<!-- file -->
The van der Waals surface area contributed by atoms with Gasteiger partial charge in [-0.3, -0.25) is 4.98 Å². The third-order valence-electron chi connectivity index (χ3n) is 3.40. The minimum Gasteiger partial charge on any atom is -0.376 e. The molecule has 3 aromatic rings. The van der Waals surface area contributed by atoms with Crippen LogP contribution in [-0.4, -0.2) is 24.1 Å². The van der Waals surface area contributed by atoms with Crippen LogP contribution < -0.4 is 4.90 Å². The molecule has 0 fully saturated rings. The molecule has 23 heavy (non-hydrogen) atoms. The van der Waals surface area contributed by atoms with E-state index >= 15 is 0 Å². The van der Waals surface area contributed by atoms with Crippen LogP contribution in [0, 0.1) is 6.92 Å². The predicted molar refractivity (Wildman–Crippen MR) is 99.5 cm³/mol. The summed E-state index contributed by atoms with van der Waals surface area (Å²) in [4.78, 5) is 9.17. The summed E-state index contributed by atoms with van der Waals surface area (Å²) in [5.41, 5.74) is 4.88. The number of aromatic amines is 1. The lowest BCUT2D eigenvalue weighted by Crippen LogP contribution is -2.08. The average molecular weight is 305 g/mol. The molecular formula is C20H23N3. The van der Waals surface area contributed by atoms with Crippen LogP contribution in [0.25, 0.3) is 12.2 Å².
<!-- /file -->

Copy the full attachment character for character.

The van der Waals surface area contributed by atoms with Gasteiger partial charge in [-0.3, -0.25) is 4.98 Å². The third-order valence-electron chi connectivity index (χ3n) is 3.40. The minimum Gasteiger partial charge on any atom is -0.376 e. The molecule has 3 aromatic rings. The van der Waals surface area contributed by atoms with Crippen LogP contribution in [-0.4, -0.2) is 24.1 Å². The van der Waals surface area contributed by atoms with Crippen LogP contribution < -0.4 is 4.90 Å². The molecule has 0 fully saturated rings. The molecule has 23 heavy (non-hydrogen) atoms. The van der Waals surface area contributed by atoms with E-state index >= 15 is 0 Å². The van der Waals surface area contributed by atoms with Crippen LogP contribution in [0, 0.1) is 6.92 Å². The predicted molar refractivity (Wildman–Crippen MR) is 99.5 cm³/mol. The summed E-state index contributed by atoms with van der Waals surface area (Å²) in [4.78, 5) is 9.17. The summed E-state index contributed by atoms with van der Waals surface area (Å²) in [5.41, 5.74) is 4.88. The number of aromatic amines is 1. The lowest BCUT2D eigenvalue weighted by Crippen LogP contribution is -2.08. The average molecular weight is 305 g/mol. The molecular formula is C20H23N3. The van der Waals surface area contributed by atoms with Crippen LogP contribution in [0.25, 0.3) is 12.2 Å².